Kubernetes dashboard is one of the key components of each cluster deployment. As stated on official GitHub repository of this project, Kubernetes Dashboard is a general purpose, web-based UI for Kubernetes clusters. Although rancher dashboard provides much information about our cluster configuration, its poor in terms of low-level in information about our application deployment, pod status and many other details about our cluster. In this post, I’m going to show you how to configure and access this Web UI.

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The prerequisite to this tutorial is running Kubernetes cluster. If you don’t have already installed, go back to my previous posts and read how to create a new one. For the purpose of this tutorial, I’m using 2 nodes Rancher/AWS EC2 based cluster.

Official documentation to Kubernetes Dashboard project may be found at https://github.com/kubernetes/dashboard.

Before we start, we must have installed and configured kubectl with access to our cluster. In case of Rancher, it’s very simple. Just go to cluster -> Kubeconfig File -> Copy the content. Next paste it into ~/.kube/config. Now type

$ kubect get nodes

If you see the list of your nodes, then the connection to Kubernetes API works!

Now it’s time to deploy the Kubernetes Dashboard. We will use the method recommended by an official guide.

$ kubectl apply -f https://raw.githubusercontent.com/kubernetes/dashboard/master/src/deploy/recommended/kubernetes-dashboard.yaml
# Check the rollout status
$ kubectl rollout status deploy/kubernetes-dashboard -n kube-system

Above deployment steps, create a few components. Among others, a deployment which is a definition of our application and service which allows on communication to our application. By default, the service type is ClusterIP, which means that we can connect to this service only from within the cluster. But we need to connect from the external IP. For this purpose, we will use type LoadBalancer and leverage the AWS service.

LoadBalancer type is available only on cloud providers (e.g. AWS), and within the configured cluster to use this method.

$ kubectl get svc/kubernetes-dashboard -n kube-system -o yaml > kubernetes-dashboard.yml
$ kubectl get svc/kubernetes-dashboard -n kube-system -o yaml | sed 's/ClusterIP/LoadBalancer/g' | kubectl apply -f -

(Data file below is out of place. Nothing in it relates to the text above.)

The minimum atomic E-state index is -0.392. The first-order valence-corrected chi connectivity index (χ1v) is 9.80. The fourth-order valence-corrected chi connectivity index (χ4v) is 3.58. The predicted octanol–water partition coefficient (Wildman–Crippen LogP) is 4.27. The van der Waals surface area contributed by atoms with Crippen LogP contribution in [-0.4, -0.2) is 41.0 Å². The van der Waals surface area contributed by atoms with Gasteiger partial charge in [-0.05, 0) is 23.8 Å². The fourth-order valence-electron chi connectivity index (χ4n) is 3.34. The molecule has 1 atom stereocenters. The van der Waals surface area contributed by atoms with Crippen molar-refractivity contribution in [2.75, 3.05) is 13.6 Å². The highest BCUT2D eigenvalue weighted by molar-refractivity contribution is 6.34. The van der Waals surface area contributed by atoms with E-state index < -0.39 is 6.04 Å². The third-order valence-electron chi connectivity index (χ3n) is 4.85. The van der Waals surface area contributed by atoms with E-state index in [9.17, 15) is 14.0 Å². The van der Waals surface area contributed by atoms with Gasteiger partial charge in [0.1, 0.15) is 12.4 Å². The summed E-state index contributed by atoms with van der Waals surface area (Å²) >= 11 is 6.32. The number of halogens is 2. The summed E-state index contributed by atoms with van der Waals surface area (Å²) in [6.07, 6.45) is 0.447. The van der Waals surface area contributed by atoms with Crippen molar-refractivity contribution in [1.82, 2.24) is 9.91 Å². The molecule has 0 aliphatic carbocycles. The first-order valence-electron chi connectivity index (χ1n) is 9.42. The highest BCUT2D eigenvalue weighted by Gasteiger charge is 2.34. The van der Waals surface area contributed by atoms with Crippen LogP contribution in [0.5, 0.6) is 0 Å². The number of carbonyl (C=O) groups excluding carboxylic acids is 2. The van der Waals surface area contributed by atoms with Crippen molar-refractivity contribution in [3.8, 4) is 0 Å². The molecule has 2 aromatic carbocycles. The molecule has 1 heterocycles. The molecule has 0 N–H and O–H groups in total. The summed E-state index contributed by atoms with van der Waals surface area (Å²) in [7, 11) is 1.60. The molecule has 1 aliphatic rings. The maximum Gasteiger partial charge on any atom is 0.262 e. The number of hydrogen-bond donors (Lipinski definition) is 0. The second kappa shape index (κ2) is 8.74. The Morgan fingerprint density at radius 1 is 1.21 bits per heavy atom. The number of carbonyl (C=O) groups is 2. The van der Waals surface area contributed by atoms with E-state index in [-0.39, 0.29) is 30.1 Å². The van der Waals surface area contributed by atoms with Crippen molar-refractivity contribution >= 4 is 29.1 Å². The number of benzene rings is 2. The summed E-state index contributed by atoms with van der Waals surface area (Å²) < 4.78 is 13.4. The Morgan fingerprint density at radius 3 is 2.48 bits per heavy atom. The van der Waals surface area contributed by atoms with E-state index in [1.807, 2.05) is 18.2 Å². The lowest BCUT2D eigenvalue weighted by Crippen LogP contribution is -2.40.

Now the Kubernetes cluster is available from the internet (which is not super secure!). You can access it using ELB (Elastic Load Balancer) URL or by creating an entry in Route53 which will direct you straight to the service. Run the below command to get ELB URL

$ kubectl get svc/kubernetes-dashboard -n kube-system -o yaml |grep "hostname:" |awk '{print $3}'
# the output will be similar to:
# <some random letters and numbers>.eu-west-1.elb.amazonaws.com

Now open your browser and go to address https://elb-url/

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You will see the logon screen with two available options – Kubeconfig or Token. Before we login to our dashboard, we need to go back to our console and configure the service account and token to login. Create a new file service-account.yml:

---
apiVersion: v1
kind: ServiceAccount
metadata:
  name: admin-user
  namespace: kube-system
---
apiVersion: rbac.authorization.k8s.io/v1beta1
kind: ClusterRoleBinding
metadata:
  name: admin-user
roleRef:
  apiGroup: rbac.authorization.k8s.io
  kind: ClusterRole
  name: cluster-admin
subjects:
- kind: ServiceAccount
  name: admin-user
  namespace: kube-system

Then run the following command to create the needed resources:

$ kubectl create -f service-account.yml

Retrieve the token which can be used to login:

$ kubectl -n kube-system describe secret $(kubectl -n kube-system get secret | grep admin-user | awk '{print $1}')

Save the string after “token:” so you can login to the dashboard.

After the first login, you will see the main screen which is similar to one below:

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Let’s go to Nodes tab, where we can see your active Kubernetes nodes

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Our cluster is almost empty at the moment (only core components, under kube-system namespace, are running plus few other related to other services. If we switch to All namespaces view, we can see them:

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That’s all for now. In the next post, I’ll try to deploy the first application which will run on top of the Kubernetes.

I hope you enjoyed the reading and found here some useful information. As always, any feedback is highly appreciated.

See you soon!